Professional camel racing began in Qatar in the 70s, but more recently child jockeys were replaced with robots (AFP/Karim Jaafar)
Professional camel racing began in Qatar in the 70s, but more recently child jockeys were replaced with robots (AFP/Karim Jaafar)

A virtual camel city can be found around the racetrack, where guests visit the camels' stables. On days where there are no events, one can get closer to the camels and learn more about them. 

Those wanting to learn more about the traditional sport can stop by the location even when no races are taking place.

5. Bin Jelmood House 

Part of the Msheireb Museums located in Msheireb, Downtown Doha, the Bin Jelmood House raises awareness of Qatar's history including its part in the slave trade.

The building for the museum was once a house for manual labourers, whose treatment has long been criticised by human rights activists.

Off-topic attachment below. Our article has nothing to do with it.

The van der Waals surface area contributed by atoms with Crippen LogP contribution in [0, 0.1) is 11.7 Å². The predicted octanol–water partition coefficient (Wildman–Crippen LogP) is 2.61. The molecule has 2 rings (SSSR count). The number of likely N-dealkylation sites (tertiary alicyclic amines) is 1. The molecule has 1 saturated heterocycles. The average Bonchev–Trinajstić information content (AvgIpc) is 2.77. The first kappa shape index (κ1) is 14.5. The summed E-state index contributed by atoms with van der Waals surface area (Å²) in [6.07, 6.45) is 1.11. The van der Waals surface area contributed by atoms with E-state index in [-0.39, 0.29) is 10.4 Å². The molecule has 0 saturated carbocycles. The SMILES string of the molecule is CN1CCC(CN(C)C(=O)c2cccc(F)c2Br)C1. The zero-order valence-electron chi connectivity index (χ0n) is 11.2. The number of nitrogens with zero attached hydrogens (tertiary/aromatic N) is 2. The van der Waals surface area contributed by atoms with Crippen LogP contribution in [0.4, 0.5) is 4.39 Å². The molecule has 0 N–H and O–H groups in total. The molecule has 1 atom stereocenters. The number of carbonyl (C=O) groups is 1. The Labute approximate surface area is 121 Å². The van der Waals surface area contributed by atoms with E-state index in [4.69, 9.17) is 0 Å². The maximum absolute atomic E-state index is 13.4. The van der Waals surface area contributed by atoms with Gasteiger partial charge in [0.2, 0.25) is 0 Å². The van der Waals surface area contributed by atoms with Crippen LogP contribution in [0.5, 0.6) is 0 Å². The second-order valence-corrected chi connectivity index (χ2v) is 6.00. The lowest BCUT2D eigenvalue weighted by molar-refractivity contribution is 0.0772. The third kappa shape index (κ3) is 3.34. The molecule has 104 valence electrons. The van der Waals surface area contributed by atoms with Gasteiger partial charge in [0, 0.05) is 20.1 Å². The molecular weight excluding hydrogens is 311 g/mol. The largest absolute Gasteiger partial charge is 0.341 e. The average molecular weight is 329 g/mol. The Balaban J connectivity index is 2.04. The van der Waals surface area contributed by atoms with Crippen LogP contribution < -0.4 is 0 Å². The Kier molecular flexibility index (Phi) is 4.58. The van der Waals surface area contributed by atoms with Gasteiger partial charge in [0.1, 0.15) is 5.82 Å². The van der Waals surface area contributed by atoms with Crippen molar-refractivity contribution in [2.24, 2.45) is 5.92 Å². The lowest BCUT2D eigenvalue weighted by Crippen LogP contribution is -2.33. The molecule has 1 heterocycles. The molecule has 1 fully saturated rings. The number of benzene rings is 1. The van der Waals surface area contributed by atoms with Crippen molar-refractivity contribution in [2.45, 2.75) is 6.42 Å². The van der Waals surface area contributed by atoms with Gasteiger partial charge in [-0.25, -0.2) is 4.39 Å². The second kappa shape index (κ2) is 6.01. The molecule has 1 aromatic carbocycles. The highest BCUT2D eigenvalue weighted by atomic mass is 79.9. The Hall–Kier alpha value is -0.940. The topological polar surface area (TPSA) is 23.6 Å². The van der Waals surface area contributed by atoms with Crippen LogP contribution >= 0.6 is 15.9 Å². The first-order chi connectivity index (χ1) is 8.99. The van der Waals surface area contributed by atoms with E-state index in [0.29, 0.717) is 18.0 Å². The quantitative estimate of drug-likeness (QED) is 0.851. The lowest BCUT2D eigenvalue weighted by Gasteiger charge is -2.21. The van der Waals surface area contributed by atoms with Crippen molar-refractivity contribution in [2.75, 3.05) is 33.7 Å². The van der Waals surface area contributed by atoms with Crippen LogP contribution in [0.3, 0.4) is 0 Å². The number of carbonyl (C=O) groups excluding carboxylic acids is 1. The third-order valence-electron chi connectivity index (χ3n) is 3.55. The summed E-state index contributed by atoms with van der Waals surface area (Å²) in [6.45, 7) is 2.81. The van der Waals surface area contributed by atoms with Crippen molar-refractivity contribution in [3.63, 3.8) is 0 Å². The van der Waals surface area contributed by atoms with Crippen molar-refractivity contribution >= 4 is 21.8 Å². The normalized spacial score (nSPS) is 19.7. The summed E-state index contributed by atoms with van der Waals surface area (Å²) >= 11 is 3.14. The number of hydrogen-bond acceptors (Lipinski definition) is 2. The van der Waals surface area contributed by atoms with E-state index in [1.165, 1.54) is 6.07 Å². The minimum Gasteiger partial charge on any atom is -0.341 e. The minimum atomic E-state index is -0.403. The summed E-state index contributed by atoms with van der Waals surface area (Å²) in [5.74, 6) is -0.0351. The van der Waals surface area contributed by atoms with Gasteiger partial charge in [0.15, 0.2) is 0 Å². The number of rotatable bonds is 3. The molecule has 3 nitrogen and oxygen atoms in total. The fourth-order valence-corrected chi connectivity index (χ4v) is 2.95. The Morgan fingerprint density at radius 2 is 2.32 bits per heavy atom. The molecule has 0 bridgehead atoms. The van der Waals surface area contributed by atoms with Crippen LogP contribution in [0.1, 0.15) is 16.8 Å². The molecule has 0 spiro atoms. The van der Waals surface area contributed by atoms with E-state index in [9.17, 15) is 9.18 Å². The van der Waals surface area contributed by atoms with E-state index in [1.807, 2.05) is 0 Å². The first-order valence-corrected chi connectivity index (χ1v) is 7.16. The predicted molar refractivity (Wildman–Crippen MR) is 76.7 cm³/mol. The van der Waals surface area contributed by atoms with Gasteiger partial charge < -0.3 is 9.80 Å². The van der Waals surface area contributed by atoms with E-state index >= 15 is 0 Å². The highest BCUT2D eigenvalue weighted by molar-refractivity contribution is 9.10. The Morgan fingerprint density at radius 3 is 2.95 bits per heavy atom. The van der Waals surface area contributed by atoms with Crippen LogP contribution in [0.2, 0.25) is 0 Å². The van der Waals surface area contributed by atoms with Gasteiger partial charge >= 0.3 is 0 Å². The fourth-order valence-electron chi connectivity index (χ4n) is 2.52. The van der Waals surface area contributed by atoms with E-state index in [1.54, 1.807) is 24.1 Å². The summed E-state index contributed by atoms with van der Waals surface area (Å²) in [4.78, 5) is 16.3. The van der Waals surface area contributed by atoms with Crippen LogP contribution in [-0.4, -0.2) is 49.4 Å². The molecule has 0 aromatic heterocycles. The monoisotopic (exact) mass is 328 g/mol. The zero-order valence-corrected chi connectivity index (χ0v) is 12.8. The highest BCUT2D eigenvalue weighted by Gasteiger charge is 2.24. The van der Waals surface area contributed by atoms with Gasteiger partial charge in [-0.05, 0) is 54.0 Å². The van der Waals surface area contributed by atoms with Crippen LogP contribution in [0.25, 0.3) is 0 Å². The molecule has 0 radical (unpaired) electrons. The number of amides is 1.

Msheireb Museums
The Bin Jelmood House focuses on Qatar's relationship with slavery and workers (Wikimedia Commons/Hufton Crow)

While its subject matter is bleak, the exhibition allows visitors to better understand the slave trade and the horrific mistreatment that people endured historically. 

The museum also contains stories of servants, pearl divers and labourers in the country, going back to before the discovery of natural gas.

Part of the exhibition is designed to raise awareness about the exploitation of people and also show how Islam ordains the humane and just treatment of workers.

The museum also addresses the kafala or sponsorship system used for expats, which can still be found in most Gulf countries.

Under the system, a non-citizen's residency is tied to their employer. While used for everything from highly paid corporate jobs to manual labour, the kafala system has in the past been exploited by employers to the disadvantage of workers.

This article is available in French on Middle East Eye French edition.